One of the big storylines of this postseason for the Rays has been the “Four” Horseman: Nick Anderson, Diego Castillo, Peter Fairbanks.... and John Curtiss. While the meme has been great, the numbers have been even better. The actual Big Three have combined for an astounding 28.1 innings (remember: no off days!), allowing a combined nine earned runs for a tidy 2.86 ERA. (Take out Curtiss’ 0.2 IP, 5 ER disaster against New York, and that’s another six innings with only one earned run allowed.)
Part of what has made Kevin Cash lean so heavily on those right-handed arms was that, quite simply: they are the best arms in the bullpen right now. However, another part of what led Cash to that trio so frequently (Castillo and Anderson are tied for the most appearances, with Fairbanks and Curtiss tied with Ryan Thompson—another righty with a 2.70 ERA—for second-most appearances) has been the handedness of the opposition’s best hitters.
Against the Yankees, it was Aaron Judge, Giancarlo Stanton, and Luke Voit who posed the biggest power threats. When the Rays dispatched Houston, it was Carlos Correa, George Springer, and Jose Altuve who gave them the biggest scares. (Michael Brantley and Aaron Hicks were two of the most pure hitters, but they don’t have the pure pop that the other six listed here have.)
Now, with the Rays set to square off against the Dodgers, the story is a bit different.
Here are the top six Dodgers by OPS this postseason: Corey Seager, Austin Barnes, Edwin Rios, Cody Bellinger, Joc Pederson, and Max Muncy. Of those six, only Barnes is right-handed, and he has the fewest PA of that sextet.
As such, there’s a new group of Rays pitchers who are going to need to become Old Reliable coming out of the pen: Names like Jose Alvarado, Aaron Loup, Shane McClanahan, and Josh Fleming.
Each of those four could (and probably should) get an article of their own, but let’s just give them a sentence or two each before we get to the main lefty arm at the Rays disposal.
Here’s a run down on each:
Jose Alvarado — The Rays lefty with the highest ceiling, Alvy returned to the team before the ALCS and looked like a lean, mean punchout machine in his 1.2 innings of work against the Astros. The key phrase there being “1.2 innings,” however, and whether the Rays will fully trust him in the World Series against some of the best bats in baseball will be fascinating.
Aaron Loup — A name that conjures either fear, derision, a chuckle, or a (deservedly) staunch rebuttal to those previous three reactions, Loup has been outstanding in the postseason, with no runs allowed yet. Of course, similar to Alvy, he hasn’t been used much with just three total innings so far, which makes sense given the opposition.
Shane McClanahan — If I had really big stones, this article would be about McClanahan with the mystery pitcher to come taking his traditional Game 4 start. I just don’t see Cash trusting the rookie quite enough to perform the role about to be laid out (and that’s almost certainly the right call).
Josh Fleming — Honestly, a lower ceiling/higher floor version of the McClanahan point. I do think he’ll get some serious action in this series, potentially as the bulk guy in Game 4.
With all that in mind, one of the most interesting possibilities for this World Series is the potential to use Ryan Yarbrough as an all-purpose fireman.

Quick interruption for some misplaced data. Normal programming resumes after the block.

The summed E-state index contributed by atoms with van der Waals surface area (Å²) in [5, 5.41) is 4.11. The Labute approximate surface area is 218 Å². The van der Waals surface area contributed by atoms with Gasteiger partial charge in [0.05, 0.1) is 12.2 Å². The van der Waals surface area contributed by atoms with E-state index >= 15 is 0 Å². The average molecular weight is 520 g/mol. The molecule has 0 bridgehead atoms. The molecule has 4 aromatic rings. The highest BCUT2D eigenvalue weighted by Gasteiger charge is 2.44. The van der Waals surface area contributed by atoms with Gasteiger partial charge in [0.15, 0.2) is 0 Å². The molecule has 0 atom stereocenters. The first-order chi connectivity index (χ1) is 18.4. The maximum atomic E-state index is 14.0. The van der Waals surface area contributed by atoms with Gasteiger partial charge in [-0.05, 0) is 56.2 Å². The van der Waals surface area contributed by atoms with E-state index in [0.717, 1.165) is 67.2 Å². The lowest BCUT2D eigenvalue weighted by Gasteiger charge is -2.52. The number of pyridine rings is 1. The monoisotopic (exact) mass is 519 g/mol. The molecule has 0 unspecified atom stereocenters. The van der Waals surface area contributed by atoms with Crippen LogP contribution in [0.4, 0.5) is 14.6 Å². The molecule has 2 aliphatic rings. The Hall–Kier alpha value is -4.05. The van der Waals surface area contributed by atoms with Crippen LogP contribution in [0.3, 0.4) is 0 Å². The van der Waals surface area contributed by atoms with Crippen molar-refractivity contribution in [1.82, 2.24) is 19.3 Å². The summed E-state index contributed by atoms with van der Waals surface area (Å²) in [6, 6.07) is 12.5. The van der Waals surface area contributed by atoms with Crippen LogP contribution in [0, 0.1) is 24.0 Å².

Ryan Yarbrough, this is your moment
In a standard seven-game series, the Rays might expect Yarbs to take Game 4, but I’d love to see Cash get creative with his role. In this scenario, Cash would turn Game 4 into a Bullpen Day, and instead using Yarbs to put out fires any and everywhere throughout the series.
Although Yarbrough was used in a far more standard role during the 2020 season (nine of his 11 regular season appearances were starts), this is a pitcher who has proven capable of any and every role the Rays have sent his way thus far in his three-year career. Particularly in the 2018 season, he appeared in 38 games, six of them as starts, three of them as finishes, and a whole lot in the middle. Look, for instance, at his April 15-22 stretch where he made three appearances for a combined 7.1 innings, or his July 6-15 stretch where he appeared four times for a combined 7.2 innings.
Dave Roberts does a pretty good job balancing the righties and lefties in his lineup, but there is still that harrowing stretch of 2-6 in the lineup that typically contains Seager, Bellinger, and Muncy. It’s a stretch that is going to put a lot of stress on the Rays pitchers, so if Yarbrough could face that stretch of the lineup three or four times during this series in high-leverage moments, that might be even more valuable than having him as a bulk for just Game 4.
The World Series will potentially take place over an eight-day stretch, meaning he could almost certainly do something like back up Tyler Glasnow for 13 batters in Game 2; take the meat of the order once after Morton in Game 3 (remember there are now off days again—between Games 2 and 3 and Games 5 and 6); put on the fireman cap again in Game 5 for five batters, and then take those same 13 or so batters (twice through the lineup starting with Seager and ending with Bellinger) in Game 7 should this series extend that long.
It would be a heavy load for Yarbrough, and a unique enough set of requests that I don’t think many managers would try it with many pitchers. But Kevin Cash and Ryan Yarbrough are not like other managers and pitchers. And to be frank, the 2020 Dodgers are not like many opponents. They may be the best team of the past decade, and if the Rays are going to defeat them, they’ll need every edge possible. Including, potentially, the Ryan Yarbrough as Super Fireman option.